Hillsong Church responded with remorse after the leader of New South Wales slammed the Australia-based global evangelical church network for gathering teenagers at a camp in Newcastle to dance and sing despite a strict COVID-19 public health order.
New South Wales Premier Dominic Perrottet said he was “incredibly disappointed” after seeing footage of Hillsong’s youth camp attendees singing and dancing to mainstream music, which he believes was not in compliance with the country’s exemptions for religious groups.
As a result, the church was ordered by New South Wales Health to cease singing and dancing immediately.
“Singing and dancing at a major recreational facility is in breach of the public health order,” New South Wales Health Minister Brad Hazzard said in a statement Thursday.
Hillsong Church told The Christian Post that they have “always abided by public health orders as directed by each government, and takes COVID safe procedures very seriously for all services and events.”
“Ensuring the safety of those attending Hillsong events, and supporting the wider community effort to keep Australia safe, are both priorities for our church,” Hillsong’s statement stressed.
Photos and videos posted on the ministry’s social media accounts showed countless 15 to 17-year-olds singing and dancing without masks while musicians performed on stage. The camp session ends on Sunday.
“It is important to clarify that the current youth camps we are holding are not music festivals,” Hillsong said. “These are high school aged events that include sporting activities and games. They are alcohol-free events, held outdoors, and the number of students attending each camp is just over 200. The students are known to us and part of the same social network.”
Hillsong maintains that the gathering is considered low-risk under the government’s current guidelines. Hillsong assured that it implemented strict “COVID safe procedures before and during each camp gathering,” which included “professional paramedics onsite 24 hours per day with testing capabilities.”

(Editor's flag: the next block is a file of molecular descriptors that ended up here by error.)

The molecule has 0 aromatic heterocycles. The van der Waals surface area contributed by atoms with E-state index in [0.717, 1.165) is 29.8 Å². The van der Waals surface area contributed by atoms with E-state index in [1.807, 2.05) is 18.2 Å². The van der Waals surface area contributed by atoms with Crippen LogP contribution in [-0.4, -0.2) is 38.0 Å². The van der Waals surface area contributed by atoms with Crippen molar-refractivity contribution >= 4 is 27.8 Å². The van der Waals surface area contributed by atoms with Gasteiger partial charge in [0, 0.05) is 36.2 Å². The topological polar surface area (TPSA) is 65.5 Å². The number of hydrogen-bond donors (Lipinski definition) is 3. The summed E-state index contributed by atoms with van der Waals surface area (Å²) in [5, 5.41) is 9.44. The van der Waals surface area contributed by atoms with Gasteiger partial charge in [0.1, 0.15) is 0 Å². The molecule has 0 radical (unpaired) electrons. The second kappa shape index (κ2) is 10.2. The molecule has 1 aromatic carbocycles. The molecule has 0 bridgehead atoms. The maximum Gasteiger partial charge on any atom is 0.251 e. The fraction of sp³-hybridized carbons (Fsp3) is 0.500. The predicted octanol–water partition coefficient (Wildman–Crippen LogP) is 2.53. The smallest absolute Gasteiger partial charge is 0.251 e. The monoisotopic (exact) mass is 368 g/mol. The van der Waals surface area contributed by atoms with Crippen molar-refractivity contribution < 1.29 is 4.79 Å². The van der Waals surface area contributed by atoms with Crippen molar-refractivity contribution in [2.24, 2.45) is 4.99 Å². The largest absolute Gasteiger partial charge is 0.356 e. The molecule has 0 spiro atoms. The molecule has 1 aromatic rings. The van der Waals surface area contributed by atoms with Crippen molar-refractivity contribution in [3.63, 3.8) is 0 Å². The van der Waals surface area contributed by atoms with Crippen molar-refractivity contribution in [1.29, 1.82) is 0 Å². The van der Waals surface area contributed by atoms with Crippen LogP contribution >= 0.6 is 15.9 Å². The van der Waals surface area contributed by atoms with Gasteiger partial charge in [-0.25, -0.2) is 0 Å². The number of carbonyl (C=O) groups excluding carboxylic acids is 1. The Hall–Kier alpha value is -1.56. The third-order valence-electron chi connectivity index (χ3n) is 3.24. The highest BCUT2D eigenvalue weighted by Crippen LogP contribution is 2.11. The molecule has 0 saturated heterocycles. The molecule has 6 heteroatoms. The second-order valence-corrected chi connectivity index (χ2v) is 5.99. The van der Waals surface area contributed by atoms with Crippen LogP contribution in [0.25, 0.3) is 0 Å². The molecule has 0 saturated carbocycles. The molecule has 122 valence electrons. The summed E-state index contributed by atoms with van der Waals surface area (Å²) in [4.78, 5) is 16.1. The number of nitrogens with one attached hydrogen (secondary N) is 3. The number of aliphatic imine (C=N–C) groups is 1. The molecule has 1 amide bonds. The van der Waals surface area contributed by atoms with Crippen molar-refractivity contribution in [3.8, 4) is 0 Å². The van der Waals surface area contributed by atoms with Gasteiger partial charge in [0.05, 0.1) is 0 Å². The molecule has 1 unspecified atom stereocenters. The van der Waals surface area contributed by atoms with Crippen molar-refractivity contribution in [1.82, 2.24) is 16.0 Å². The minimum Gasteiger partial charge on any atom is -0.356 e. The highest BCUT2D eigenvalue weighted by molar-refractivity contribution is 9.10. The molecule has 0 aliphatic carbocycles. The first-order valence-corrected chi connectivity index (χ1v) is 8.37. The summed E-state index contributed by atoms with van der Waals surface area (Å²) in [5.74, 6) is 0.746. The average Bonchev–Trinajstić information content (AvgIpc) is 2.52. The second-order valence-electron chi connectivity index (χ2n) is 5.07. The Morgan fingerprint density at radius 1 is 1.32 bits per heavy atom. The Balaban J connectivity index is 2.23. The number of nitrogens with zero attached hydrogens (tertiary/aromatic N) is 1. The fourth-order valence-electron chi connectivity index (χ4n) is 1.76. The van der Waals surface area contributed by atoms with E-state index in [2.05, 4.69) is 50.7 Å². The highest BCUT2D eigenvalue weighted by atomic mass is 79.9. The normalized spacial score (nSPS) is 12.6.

New South Wales Health restricted gatherings for major recreational facilities, which prohibited dancing and singing in indoor and outdoor settings until Jan. 27. The government announcement resulted in the cancellations and postponement of various music events.
“Singing and dancing in hospitality venues and nightclubs is deemed high risk due to increased movement and mingling within and across these venues, the influence of alcohol consumption, and the removal of masks in these settings to consume food and drink. People attending religious services generally remain in fixed positions and masks are mandatory for these indoor gatherings,” A New South Wales Health spokesperson said in a statement.
Hillsong contends that only a small fraction of the three-day camp involved singing and dancing but apologized for the situation.
“These camps have a Christian focus and include worship services. Over a three day duration the percentage of time spent singing is minor. However, we regret giving any perception that we were not playing our part to keep NSW safe and we sincerely apologise to the community at large,” the church continued. “Our heart is for people, and loving and caring for all people is at the core of our church.”
“We have since spoken to NSW Health and received instruction to cease congregant/student singing and dancing during the services that occur on the campsite and have immediately and willingly enacted that instruction.”
The Guardian reports that Hillsong will not face fines of up to $55,000 after investigators were told that the camp was not a music festival, a prohibited gathering under the health rules.
“While the order does not apply to religious services, it does apply to major recreation facilities and this event is clearly in breach of both the spirit and intent of the order, which is in place to help keep the community safe,” Hazzard said in his statement.